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  #31  
Old 07-05-2020, 01:37 AM
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Quote:
Originally Posted by n2omike View Post
Quote:
Originally Posted by Nick7274 View Post
Depends on your target. If your shooting for score your probably going to shoot a higher score with a Kidd 2 stage
The title of the thread says 'for hunting'. A super fine 'hair' trigger isn't recommended for hunting. Too easy to fire before you're ready, and not safe. For hunting, the BX is an excellent trigger. Cheap too. Excellent upgrade from the stock unit.

I had stock triggers in my guns, replaced them with BX units, then sent the stock ones with the guns when having full CPC Tune Ups done. Stock triggers were extremely stiff. BX was a huge improvement, and the modified stock units were an improvement over the BX.

After using all of those, the BX is a GREAT bang for the buck. If you can't hit your shots with a BX trigger... It's not the trigger.

For hunting well beyond .22lr range, a nice 2-stage trigger can be helpful. For shooting around 50 yards (.22lr range) it's completely unnecessary. That being said, I learned on heavy, crappy triggers. If a person has never learned to shoot guns so equipped, it may be a little harder. I was going to mention spending almost $300 on a trigger for a gun originally costing $200 is kind of silly. But, these are toys, and logic/ration is not the guide. Fun and Passion is. <img src="https://www.rimfirecentral.com/forums/images/smilies/smile.gif" border="0" alt="" title="Smilie" class="inlineimg" />
The OP said for recreational shooting and hunting. I would hardly call a Kidd single stage trigger a "hair trigger". You can actually adjust the weight on a Kidd single stage to be heavier than a BX (just without the creep and grittiness). I agree that for the price the BX is a good trigger, especially for a complete unit. But all the BX really is is an OEM 10/22 trigger with a lighter pull weight. I didn't tell the OP that he has to buy a Kidd nor would I ever tell anyone what to spend their own $ on. I'm just simply stating that the Kidd trigger is the best there is for the 10/22. If $ is a concern and your just looking to build a slightly upgraded 10/22 plinker/hunter then the BX will work. That doesn't mean it's the best option. And at $100 for a Kidd kit your not exactly breaking the bank if you were to choose that route. As far as putting a $300 trigger on a $200 gun I agree that would be pointless. $300 is for a Kidd complete 2 stage trigger w/speed lever. A $200 10/22 would be a 100% OEM carbine. I also wouldn't recommend a 2 stage trigger for a hunting rifle. Most people who are looking to upgrade their 10/22's don't usually stop at just the trigger. Of all the 10/22's I own not a single one of them has all OEM parts and most of them don't have any Ruger parts with the exception of the BX-10 magazines.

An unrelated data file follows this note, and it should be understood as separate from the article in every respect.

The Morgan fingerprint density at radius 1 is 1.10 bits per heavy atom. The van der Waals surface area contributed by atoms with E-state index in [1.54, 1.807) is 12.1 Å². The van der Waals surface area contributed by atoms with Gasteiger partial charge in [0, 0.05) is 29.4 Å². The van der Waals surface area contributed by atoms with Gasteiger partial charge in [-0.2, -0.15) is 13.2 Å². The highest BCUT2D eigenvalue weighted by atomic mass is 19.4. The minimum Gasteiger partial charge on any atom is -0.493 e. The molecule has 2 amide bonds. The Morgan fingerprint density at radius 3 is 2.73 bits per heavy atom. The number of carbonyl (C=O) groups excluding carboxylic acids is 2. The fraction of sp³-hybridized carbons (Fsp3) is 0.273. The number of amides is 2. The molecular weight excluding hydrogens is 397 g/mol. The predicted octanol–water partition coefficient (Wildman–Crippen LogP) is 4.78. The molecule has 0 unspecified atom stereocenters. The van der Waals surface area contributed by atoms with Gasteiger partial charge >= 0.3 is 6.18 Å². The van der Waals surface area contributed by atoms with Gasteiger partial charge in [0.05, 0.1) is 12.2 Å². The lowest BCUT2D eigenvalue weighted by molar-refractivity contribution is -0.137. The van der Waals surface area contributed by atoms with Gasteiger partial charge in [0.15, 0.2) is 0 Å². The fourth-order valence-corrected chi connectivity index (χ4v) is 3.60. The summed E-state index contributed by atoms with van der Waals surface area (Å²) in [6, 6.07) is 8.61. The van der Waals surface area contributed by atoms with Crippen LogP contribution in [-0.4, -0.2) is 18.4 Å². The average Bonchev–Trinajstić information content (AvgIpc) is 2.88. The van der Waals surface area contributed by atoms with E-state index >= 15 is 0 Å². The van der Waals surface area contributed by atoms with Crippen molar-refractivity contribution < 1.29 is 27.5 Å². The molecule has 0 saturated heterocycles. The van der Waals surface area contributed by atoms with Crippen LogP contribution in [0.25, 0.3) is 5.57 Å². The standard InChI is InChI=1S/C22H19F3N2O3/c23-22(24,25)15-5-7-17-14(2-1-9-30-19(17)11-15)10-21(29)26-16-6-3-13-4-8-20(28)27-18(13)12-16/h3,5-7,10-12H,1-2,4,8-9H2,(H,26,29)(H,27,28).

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  #32  
Old 07-05-2020, 10:07 AM
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It's all about perspective. These guns can be purchased brand new for a little over $200. Most people add a scope and call it 'good'. Some will spend a little more. Some will spend a LOT more. If you ever go to sell the gun, the more you put into it, the more you'll lose when it comes time to move it on, as upgrades are only worth pennies on the dollar when it comes to sell.

The majority will have less than $500 in their guns, including scope. The recommended trigger weight for hunting is around 3 lbs... which is right about where the $60 BX comes in. Is there room for improvement? Sure. But, it's not so heavy that you're going to pull off target compared to another 2-3 lb trigger. For the vast majority of guys out there, it's a great upgrade for the price... and a very good unit for hunting and informal target shooting.

For guns such as the ones in the above post, where the owner has spent $1,000+... a $200 - $300 trigger makes more sense, as they are going for a more 'ultimate' build. As we do with many hobbies, these guns have zoomed past 'practical hunter/plinker' like a freight train. They are objects of passion, and their owners will spend whatever it takes to have the best for their 'baby'!